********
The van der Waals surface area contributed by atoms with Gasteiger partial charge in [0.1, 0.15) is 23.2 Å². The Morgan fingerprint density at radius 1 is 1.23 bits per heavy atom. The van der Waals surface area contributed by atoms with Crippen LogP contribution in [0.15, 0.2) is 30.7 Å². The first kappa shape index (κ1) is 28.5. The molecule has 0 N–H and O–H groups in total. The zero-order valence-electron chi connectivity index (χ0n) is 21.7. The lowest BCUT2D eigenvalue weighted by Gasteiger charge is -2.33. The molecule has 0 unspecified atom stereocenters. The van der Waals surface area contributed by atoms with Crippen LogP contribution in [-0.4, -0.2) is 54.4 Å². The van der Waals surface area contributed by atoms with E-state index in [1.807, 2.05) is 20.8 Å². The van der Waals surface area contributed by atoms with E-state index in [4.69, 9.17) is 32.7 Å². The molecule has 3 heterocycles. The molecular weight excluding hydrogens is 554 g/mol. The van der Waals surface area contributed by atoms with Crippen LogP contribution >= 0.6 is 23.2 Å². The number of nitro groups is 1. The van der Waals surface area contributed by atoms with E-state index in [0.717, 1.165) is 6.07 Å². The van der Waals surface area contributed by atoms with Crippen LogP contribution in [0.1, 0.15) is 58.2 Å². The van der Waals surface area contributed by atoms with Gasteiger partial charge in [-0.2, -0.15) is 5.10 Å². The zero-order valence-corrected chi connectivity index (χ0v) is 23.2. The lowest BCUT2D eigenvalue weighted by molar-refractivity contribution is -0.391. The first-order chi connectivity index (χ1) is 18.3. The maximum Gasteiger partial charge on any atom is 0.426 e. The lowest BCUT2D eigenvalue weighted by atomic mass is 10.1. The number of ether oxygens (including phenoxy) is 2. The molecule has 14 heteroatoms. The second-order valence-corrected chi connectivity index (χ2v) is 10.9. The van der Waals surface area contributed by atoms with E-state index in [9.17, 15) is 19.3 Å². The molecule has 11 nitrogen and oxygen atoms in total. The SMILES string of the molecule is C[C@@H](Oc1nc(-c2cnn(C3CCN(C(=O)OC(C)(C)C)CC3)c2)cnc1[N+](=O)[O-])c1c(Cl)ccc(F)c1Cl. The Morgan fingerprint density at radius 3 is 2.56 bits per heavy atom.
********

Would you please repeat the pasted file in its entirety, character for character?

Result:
The van der Waals surface area contributed by atoms with Gasteiger partial charge in [0.1, 0.15) is 23.2 Å². The Morgan fingerprint density at radius 1 is 1.23 bits per heavy atom. The van der Waals surface area contributed by atoms with Crippen LogP contribution in [0.15, 0.2) is 30.7 Å². The first kappa shape index (κ1) is 28.5. The molecule has 0 N–H and O–H groups in total. The zero-order valence-electron chi connectivity index (χ0n) is 21.7. The lowest BCUT2D eigenvalue weighted by Gasteiger charge is -2.33. The molecule has 0 unspecified atom stereocenters. The van der Waals surface area contributed by atoms with Crippen LogP contribution in [-0.4, -0.2) is 54.4 Å². The van der Waals surface area contributed by atoms with E-state index in [1.807, 2.05) is 20.8 Å². The van der Waals surface area contributed by atoms with E-state index in [4.69, 9.17) is 32.7 Å². The molecule has 3 heterocycles. The molecular weight excluding hydrogens is 554 g/mol. The van der Waals surface area contributed by atoms with Crippen LogP contribution >= 0.6 is 23.2 Å². The number of nitro groups is 1. The van der Waals surface area contributed by atoms with E-state index in [0.717, 1.165) is 6.07 Å². The van der Waals surface area contributed by atoms with Crippen LogP contribution in [0.1, 0.15) is 58.2 Å². The van der Waals surface area contributed by atoms with Gasteiger partial charge in [-0.2, -0.15) is 5.10 Å². The zero-order valence-corrected chi connectivity index (χ0v) is 23.2. The lowest BCUT2D eigenvalue weighted by molar-refractivity contribution is -0.391. The first-order chi connectivity index (χ1) is 18.3. The maximum Gasteiger partial charge on any atom is 0.426 e. The lowest BCUT2D eigenvalue weighted by atomic mass is 10.1. The number of ether oxygens (including phenoxy) is 2. The molecule has 14 heteroatoms. The second-order valence-corrected chi connectivity index (χ2v) is 10.9. The van der Waals surface area contributed by atoms with E-state index in [9.17, 15) is 19.3 Å². The molecule has 11 nitrogen and oxygen atoms in total. The SMILES string of the molecule is C[C@@H](Oc1nc(-c2cnn(C3CCN(C(=O)OC(C)(C)C)CC3)c2)cnc1[N+](=O)[O-])c1c(Cl)ccc(F)c1Cl. The Morgan fingerprint density at radius 3 is 2.56 bits per heavy atom.